The cover of the 2019 Downtown Williams Lake Art Walk Guide Book, now available in the 40 participating businesses of Art Walk and dozens of other locations around town. Patrick Davies photo,

2019 Art Walk’s guide book available at over 40 locations

Art Walk Grand Opening Party next Wednesday, guide books available now

As the 2019 Downtown Williams Lake Art Walk quickly approaches, Downtown Williams Lake is preparing to welcome it with a new kick-off party, an adjudicated art show and a brand new guide book available at over 40 lakecity locations.

Downtown Williams Lake’s event co-ordinator, Jasmine Alexander, has been spearheading the organization of Art Walk this year. With under a week before their Art Walk Grand Opening party on Wednesday, Aug. 14 and just over a week until the Art Walk officially begins on Aug. 17, things have been busy around the office meeting artists, seeing their work and helping them install them in businesses throughout the downtown.

Alexander praised her team of volunteers and employees of Downtown Williams Lake for helping her get everything organized. Many things, like the guide book, party and the like were all team efforts, she said.

This year Art Walk boasts exactly 40 artists and participating businesses, which Alexander said is about on par compared to previous years. In addition to a wide range of local artists, she’s said she’s also happy to see group submissions like ones from the Esk’etemec Artists Group, Interpretations Artist Collective and Luxarose Apparel.

“Forty is a great amount because it means that the art walkers can actually go and see every single one, it’s not too many and it’s not too little,” Alexander said.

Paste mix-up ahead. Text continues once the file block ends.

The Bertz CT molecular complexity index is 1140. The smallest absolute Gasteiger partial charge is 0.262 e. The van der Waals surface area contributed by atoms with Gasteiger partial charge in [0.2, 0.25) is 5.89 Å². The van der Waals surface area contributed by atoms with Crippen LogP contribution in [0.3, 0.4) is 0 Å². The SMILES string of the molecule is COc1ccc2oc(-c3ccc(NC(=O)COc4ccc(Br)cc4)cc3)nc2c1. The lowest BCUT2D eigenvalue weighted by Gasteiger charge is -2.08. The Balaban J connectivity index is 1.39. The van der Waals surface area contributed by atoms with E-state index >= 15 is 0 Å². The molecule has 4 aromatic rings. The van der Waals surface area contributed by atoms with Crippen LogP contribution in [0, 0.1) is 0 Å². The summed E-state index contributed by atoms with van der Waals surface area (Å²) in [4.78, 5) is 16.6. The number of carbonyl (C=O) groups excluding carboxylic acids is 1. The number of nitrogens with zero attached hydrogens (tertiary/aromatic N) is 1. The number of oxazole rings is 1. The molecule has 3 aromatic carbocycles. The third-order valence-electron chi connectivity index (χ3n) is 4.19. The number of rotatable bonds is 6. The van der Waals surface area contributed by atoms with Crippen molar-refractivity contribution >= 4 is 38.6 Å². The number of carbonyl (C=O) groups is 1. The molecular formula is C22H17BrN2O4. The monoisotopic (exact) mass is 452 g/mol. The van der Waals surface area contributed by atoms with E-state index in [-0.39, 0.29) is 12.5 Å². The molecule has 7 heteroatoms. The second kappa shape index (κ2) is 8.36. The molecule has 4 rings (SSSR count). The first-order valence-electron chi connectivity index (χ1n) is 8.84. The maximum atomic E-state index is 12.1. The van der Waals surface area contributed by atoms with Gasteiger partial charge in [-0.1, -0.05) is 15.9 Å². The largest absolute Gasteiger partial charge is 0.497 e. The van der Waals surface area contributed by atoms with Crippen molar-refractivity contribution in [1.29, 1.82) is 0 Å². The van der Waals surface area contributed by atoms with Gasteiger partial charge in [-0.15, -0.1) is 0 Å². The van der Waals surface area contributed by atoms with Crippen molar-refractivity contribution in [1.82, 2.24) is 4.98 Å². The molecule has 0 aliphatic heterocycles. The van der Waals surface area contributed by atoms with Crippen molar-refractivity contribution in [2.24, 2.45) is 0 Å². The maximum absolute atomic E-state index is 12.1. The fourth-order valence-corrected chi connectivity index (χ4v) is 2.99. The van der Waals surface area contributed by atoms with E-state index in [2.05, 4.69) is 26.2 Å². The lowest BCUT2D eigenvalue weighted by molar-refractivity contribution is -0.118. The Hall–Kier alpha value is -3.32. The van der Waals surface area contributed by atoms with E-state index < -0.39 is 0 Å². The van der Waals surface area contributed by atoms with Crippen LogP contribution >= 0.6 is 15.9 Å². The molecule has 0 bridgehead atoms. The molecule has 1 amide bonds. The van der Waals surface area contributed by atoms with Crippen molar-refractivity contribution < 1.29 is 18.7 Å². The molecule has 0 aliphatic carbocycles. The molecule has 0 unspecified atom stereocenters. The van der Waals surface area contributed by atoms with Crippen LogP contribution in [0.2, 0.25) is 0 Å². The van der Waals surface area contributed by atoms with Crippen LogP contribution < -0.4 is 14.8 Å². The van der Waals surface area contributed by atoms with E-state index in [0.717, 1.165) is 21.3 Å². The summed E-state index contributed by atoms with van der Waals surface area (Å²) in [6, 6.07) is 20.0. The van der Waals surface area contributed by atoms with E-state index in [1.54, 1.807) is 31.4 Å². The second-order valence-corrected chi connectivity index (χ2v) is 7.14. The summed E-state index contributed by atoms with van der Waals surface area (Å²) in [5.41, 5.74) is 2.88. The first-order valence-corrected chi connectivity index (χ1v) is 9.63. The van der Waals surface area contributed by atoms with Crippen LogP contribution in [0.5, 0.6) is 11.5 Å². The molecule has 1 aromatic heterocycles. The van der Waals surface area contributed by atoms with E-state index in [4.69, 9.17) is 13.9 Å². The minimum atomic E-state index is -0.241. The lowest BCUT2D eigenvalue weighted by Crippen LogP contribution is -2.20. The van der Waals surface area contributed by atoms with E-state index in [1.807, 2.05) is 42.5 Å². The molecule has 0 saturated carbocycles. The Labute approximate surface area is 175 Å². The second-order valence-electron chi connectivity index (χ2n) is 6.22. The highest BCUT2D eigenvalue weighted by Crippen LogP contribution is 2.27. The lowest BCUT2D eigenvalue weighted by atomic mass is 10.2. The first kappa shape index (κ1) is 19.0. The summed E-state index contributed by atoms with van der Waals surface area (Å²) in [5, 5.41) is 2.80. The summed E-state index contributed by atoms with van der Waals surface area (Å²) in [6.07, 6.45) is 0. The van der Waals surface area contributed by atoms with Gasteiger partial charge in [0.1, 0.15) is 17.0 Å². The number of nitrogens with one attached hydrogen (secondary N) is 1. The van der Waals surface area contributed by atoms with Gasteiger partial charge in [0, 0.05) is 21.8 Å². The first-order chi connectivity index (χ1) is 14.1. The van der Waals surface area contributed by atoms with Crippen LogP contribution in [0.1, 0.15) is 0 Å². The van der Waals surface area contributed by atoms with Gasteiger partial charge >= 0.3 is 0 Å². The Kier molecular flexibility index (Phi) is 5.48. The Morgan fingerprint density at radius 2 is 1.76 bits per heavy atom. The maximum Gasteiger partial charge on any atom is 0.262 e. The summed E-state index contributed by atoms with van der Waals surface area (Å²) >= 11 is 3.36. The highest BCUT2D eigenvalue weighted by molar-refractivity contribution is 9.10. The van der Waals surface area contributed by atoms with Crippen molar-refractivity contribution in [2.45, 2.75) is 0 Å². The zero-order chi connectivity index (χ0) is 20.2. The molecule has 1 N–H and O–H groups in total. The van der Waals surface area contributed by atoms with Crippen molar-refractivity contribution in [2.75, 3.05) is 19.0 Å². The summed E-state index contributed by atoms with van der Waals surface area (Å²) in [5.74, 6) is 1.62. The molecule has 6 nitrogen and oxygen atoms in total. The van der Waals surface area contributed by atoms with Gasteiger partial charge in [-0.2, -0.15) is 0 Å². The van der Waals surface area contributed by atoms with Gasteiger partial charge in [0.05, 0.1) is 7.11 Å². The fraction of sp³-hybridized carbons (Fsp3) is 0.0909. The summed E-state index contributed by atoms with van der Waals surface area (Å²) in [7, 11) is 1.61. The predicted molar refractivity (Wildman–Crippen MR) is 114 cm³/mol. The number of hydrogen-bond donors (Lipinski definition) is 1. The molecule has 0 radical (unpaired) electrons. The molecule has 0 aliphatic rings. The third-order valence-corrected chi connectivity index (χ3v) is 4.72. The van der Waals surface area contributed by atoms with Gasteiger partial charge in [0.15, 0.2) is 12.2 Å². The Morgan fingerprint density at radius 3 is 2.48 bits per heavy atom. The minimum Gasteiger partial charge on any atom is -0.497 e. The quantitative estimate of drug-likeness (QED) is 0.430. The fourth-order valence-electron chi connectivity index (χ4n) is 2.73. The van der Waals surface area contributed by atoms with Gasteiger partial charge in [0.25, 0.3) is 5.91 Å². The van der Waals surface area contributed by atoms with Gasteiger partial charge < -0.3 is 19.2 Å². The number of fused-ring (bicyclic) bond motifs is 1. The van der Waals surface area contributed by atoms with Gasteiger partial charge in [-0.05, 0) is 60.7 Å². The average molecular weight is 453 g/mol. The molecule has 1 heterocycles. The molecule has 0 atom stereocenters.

Read More: CASUAL COUNTRY: Art Walk gets a fresh twist for 2019 season downtown

By her rough estimate, there are over 250 pieces of art to see throughout the downtown during Art Walk this year. This includes paintings, drawings, pottery, felt works and more, Alexander said.

Many of this year’s pieces, she said, focus on the Cariboo landscape many in Williams Lake love and she said it’s interesting to see them find ways to reinvent familiar sights. There’s also a heavy emphasis on abstracted and expressionistic work she feels will help encourage people to stop and think about the pieces.

“I was pleasantly surprised by the way the people in Williams Lake really love this event and ultimately want to see it succeed. I think that is a really encouraging thing as a co-ordinator to see people love the event we’re hosting,” Alexander said. “It’s a very dynamic event. I’d love to see it evolve in future years but it’s been really fun.”

The adjudicated artwork stream, now known as the Showcase Exhibit, is a new addition this year and will be hosted at Mint and Lime Catering and will consist of the works of 11 artists. Alexander said it gives artists the chance to get critical and constructive feedback on their work.

The exhibit’s hours will be posted on Downtown Williams Lake’s Facebook page based on the hours of the host location. Along with the art, Alexander said Mint and Lime plans to offer free food and drink tastings to go with each show.

To kick everything off, Downtown Williams Lake is hosting the Art Walk Grand Opening party on Aug. 14 at the Gibraltar Room from 7 p.m. to 9 p.m. that Alexander said they’re all really excited about, sponsored by the Central Cariboo Arts and Culture Society. Tickets for this event are $20 for adults and $5 for children that covers “incredible catering” from Mint and Lime, Alexander said, and a performance by Zach Kleisinger and his band.

There will also be events for all ages to take in including a ‘paint battle’ between a group of Art Walk artists who will be challenged to paint a complete piece based off a theme in under 45 minutes, Alexander said. The crowd will then get to vote on which is their favourite and later bid on all the pieces that are produced.

The Boys and Girls Club of Williams Lake and District and Miss Whitespider will also be providing activities and entertainment for children. Tickets are still available and will be sold at the door with a capacity of about 150, roughly a third of which have been sold as of the writing of this article.